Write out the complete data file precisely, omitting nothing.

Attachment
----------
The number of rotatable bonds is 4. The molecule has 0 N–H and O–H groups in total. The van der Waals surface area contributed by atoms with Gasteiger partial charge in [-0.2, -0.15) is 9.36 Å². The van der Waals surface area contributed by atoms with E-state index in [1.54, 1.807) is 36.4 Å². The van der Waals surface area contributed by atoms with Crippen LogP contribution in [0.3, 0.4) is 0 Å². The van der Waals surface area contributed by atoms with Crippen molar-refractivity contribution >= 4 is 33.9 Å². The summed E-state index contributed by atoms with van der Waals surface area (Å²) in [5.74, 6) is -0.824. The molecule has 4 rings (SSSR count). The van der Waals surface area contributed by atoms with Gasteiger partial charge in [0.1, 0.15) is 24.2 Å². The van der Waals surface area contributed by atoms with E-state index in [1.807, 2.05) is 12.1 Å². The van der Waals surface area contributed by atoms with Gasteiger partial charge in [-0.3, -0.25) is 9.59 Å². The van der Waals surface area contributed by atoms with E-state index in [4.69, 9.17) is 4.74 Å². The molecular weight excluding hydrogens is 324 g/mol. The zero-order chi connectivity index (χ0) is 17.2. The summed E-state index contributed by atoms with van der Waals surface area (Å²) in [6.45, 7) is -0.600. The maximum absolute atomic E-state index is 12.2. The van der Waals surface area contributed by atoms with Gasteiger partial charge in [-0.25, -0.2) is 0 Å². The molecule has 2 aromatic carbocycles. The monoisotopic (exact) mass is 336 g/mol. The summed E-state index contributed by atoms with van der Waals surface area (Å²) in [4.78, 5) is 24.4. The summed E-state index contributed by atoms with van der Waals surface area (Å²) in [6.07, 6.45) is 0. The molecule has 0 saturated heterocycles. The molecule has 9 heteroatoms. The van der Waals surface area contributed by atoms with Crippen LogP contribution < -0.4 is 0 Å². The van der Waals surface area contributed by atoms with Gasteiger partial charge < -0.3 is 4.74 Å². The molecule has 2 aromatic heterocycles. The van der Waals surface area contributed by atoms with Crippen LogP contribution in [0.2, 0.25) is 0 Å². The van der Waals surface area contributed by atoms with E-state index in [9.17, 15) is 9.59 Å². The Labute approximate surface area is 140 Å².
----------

The number of rotatable bonds is 4. The molecule has 0 N–H and O–H groups in total. The van der Waals surface area contributed by atoms with Gasteiger partial charge in [-0.2, -0.15) is 9.36 Å². The van der Waals surface area contributed by atoms with E-state index in [1.54, 1.807) is 36.4 Å². The van der Waals surface area contributed by atoms with Crippen LogP contribution in [0.3, 0.4) is 0 Å². The van der Waals surface area contributed by atoms with Crippen molar-refractivity contribution >= 4 is 33.9 Å². The summed E-state index contributed by atoms with van der Waals surface area (Å²) in [5.74, 6) is -0.824. The molecule has 4 rings (SSSR count). The van der Waals surface area contributed by atoms with Gasteiger partial charge in [0.1, 0.15) is 24.2 Å². The van der Waals surface area contributed by atoms with E-state index in [1.807, 2.05) is 12.1 Å². The van der Waals surface area contributed by atoms with Gasteiger partial charge in [-0.3, -0.25) is 9.59 Å². The van der Waals surface area contributed by atoms with E-state index in [4.69, 9.17) is 4.74 Å². The molecular weight excluding hydrogens is 324 g/mol. The zero-order chi connectivity index (χ0) is 17.2. The summed E-state index contributed by atoms with van der Waals surface area (Å²) in [6.45, 7) is -0.600. The maximum absolute atomic E-state index is 12.2. The van der Waals surface area contributed by atoms with Gasteiger partial charge in [-0.25, -0.2) is 0 Å². The molecule has 2 aromatic carbocycles. The monoisotopic (exact) mass is 336 g/mol. The summed E-state index contributed by atoms with van der Waals surface area (Å²) in [4.78, 5) is 24.4. The summed E-state index contributed by atoms with van der Waals surface area (Å²) in [6.07, 6.45) is 0. The molecule has 0 saturated heterocycles. The molecule has 9 heteroatoms. The van der Waals surface area contributed by atoms with Crippen LogP contribution < -0.4 is 0 Å². The van der Waals surface area contributed by atoms with Gasteiger partial charge < -0.3 is 4.74 Å². The molecule has 2 aromatic heterocycles. The van der Waals surface area contributed by atoms with Crippen LogP contribution in [0.2, 0.25) is 0 Å². The van der Waals surface area contributed by atoms with E-state index in [9.17, 15) is 9.59 Å². The Labute approximate surface area is 140 Å².